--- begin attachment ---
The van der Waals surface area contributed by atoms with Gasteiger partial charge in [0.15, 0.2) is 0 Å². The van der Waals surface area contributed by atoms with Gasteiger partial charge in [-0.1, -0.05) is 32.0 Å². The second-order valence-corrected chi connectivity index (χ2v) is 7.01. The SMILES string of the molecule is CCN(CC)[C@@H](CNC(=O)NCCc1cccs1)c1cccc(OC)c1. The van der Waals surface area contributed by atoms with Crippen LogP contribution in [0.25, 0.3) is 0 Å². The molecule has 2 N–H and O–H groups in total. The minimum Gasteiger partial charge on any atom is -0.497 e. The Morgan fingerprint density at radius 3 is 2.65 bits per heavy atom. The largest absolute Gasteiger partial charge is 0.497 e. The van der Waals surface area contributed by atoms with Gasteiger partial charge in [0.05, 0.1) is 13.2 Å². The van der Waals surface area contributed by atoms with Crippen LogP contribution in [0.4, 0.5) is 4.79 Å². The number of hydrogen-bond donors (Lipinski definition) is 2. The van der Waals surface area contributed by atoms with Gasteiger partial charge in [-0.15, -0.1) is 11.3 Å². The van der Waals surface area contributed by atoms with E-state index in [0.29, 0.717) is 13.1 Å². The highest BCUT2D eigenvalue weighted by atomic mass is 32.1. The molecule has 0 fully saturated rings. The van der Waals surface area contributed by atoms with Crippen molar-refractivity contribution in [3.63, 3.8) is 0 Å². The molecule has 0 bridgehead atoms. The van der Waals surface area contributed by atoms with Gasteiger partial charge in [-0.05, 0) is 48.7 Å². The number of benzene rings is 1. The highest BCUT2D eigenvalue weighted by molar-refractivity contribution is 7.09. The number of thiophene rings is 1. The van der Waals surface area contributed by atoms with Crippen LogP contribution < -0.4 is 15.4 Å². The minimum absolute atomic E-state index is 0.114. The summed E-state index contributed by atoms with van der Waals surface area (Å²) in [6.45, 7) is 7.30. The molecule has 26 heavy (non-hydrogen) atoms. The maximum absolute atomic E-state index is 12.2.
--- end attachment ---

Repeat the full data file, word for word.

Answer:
The van der Waals surface area contributed by atoms with Gasteiger partial charge in [0.15, 0.2) is 0 Å². The van der Waals surface area contributed by atoms with Gasteiger partial charge in [-0.1, -0.05) is 32.0 Å². The second-order valence-corrected chi connectivity index (χ2v) is 7.01. The SMILES string of the molecule is CCN(CC)[C@@H](CNC(=O)NCCc1cccs1)c1cccc(OC)c1. The van der Waals surface area contributed by atoms with Crippen LogP contribution in [0.25, 0.3) is 0 Å². The molecule has 2 N–H and O–H groups in total. The minimum Gasteiger partial charge on any atom is -0.497 e. The Morgan fingerprint density at radius 3 is 2.65 bits per heavy atom. The largest absolute Gasteiger partial charge is 0.497 e. The van der Waals surface area contributed by atoms with Gasteiger partial charge in [0.05, 0.1) is 13.2 Å². The van der Waals surface area contributed by atoms with Crippen LogP contribution in [0.4, 0.5) is 4.79 Å². The number of hydrogen-bond donors (Lipinski definition) is 2. The van der Waals surface area contributed by atoms with Gasteiger partial charge in [-0.15, -0.1) is 11.3 Å². The van der Waals surface area contributed by atoms with E-state index in [0.29, 0.717) is 13.1 Å². The highest BCUT2D eigenvalue weighted by atomic mass is 32.1. The molecule has 0 fully saturated rings. The van der Waals surface area contributed by atoms with Crippen molar-refractivity contribution in [3.63, 3.8) is 0 Å². The molecule has 0 bridgehead atoms. The van der Waals surface area contributed by atoms with Gasteiger partial charge in [-0.05, 0) is 48.7 Å². The number of benzene rings is 1. The highest BCUT2D eigenvalue weighted by molar-refractivity contribution is 7.09. The number of thiophene rings is 1. The van der Waals surface area contributed by atoms with Crippen LogP contribution < -0.4 is 15.4 Å². The minimum absolute atomic E-state index is 0.114. The summed E-state index contributed by atoms with van der Waals surface area (Å²) in [6.45, 7) is 7.30. The molecule has 26 heavy (non-hydrogen) atoms. The maximum absolute atomic E-state index is 12.2.